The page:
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Fall is the Time to Winterize your Garden

Fall is the time to to give your plants some tender loving care before Old Man Winter comes along to give them the shivers for the next six months.

Most perennials are preparing for winter by "hardening off," a process of gradual adjustment to cold weather. You can help them make it through the winter by mulching beneath shrubs and around tree trunks.

Mulches insulate shallow root systems and help prevent injury caused by freezing and thawing of the soil throughout the winter. A mulch also helps conserve moisture during long dry spells; in addition, mulches control weeds during the growing season, said James Feucht, Ph.D, Colorado State University Cooperative Extension specialist for landscape plants.

Use mulches that stay loose and airy, such as composted leaves, wood chips, chunk bark and coarse gravel. Avoid mulches that compact easily, such as native peats.

While your perennials are preparing for winter, your annuals are not. Remove them, roots and all, Feucht said. Lay them in windrows at the garden's edge and grind them with a rotary lawn mower. Move the mower back and forth over the vegetation in a way that will blow the chopped material back into the garden.

Plow this chopped material into the garden; it will decompose long before the soil freezes. Don't, however, chop and plow weeds. Their seeds will overwinter in the soil only to sprout up at the first sign of spring. Some weed roots propagate themselves, and will make a healthy -- if unwanted -- comeback next year.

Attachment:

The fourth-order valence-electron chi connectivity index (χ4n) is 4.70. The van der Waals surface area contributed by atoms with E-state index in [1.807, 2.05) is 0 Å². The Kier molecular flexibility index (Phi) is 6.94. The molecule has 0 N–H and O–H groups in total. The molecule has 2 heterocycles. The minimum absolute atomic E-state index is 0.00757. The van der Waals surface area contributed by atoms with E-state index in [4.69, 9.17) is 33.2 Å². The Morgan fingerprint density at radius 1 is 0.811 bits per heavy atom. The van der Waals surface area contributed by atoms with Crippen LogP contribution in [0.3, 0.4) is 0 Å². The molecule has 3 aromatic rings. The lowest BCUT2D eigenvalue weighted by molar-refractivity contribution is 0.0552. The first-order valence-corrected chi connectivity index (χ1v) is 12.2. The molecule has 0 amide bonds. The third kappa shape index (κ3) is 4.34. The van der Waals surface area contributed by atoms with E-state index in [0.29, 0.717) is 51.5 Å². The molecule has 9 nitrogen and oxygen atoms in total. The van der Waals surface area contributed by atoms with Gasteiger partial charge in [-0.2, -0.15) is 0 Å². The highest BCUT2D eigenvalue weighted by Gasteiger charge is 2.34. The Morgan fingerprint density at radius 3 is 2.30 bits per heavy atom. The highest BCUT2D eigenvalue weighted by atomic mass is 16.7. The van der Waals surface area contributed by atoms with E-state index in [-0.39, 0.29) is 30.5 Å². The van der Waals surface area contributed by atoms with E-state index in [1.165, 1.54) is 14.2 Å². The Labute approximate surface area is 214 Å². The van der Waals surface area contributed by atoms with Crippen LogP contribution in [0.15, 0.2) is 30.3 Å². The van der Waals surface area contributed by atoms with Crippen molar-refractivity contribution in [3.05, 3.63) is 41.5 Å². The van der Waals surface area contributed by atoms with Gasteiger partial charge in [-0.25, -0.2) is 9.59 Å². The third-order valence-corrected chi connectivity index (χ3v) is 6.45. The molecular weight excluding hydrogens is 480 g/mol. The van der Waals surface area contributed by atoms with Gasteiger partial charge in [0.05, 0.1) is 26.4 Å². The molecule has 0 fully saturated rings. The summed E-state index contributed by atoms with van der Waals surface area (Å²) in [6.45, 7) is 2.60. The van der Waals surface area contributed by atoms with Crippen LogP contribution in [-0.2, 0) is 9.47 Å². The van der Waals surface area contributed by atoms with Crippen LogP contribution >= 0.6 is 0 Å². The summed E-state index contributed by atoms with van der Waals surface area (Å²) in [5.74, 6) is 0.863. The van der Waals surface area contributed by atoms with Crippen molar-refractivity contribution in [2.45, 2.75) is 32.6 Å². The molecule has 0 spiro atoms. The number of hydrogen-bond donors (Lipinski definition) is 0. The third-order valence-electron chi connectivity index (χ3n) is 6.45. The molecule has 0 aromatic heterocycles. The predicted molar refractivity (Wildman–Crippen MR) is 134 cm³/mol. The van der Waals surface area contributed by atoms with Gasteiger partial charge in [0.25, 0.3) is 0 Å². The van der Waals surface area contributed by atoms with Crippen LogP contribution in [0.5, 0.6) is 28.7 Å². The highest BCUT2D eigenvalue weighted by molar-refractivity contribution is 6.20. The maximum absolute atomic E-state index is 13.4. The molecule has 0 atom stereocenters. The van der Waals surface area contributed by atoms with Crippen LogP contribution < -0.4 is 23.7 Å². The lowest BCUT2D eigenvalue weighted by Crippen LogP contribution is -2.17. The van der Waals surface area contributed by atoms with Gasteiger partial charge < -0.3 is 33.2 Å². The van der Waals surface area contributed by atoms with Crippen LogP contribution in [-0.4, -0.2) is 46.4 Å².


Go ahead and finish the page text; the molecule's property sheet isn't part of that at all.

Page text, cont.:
Wrap trunks of recently planted trees, especially those with a thin bark. Use a commercial crepe-type tree wrap available at local garden centers. Honeylocust, green ash, fruit trees and soft maple particularly need this care to prevent a condition known as sunscald, according to Feucht. Sunscald is caused by a drying of the bark, usually on the southwest side of the tree. During the winter months, the sun is at a low angle and by mid-January, cells in most northern hemisphere plants have satisfied their dormancy requirements. These cells become active when warmed by the sun, but freeze when temperatures plunge at night. Tree wrap prevents these sudden and damaging temperature fluctuations.

Apply the wrap from the base up the entire length of the trunk to the second or third branch. Overlap about 50 percent as you wrap, so edges will shed water. Use a thumbtack or piece of tape to secure the wrap at the top. Remove the tree wrap in April; it will harbor insects and diseases if left on during spring and summer.

Don't be tempted to use a substitute such as strips of cloth or burlap. These materials absorb water, and water conducts both cold and heat. The commercial wraps are scientifically designed to insulate the trunk without creating additional problems.

For more information about preparing your garden and yard for winter, contact your local office of Colorado State University Cooperative Extension.

Photo: Judy Sedbrook

 

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Date last revised: 01/05/2010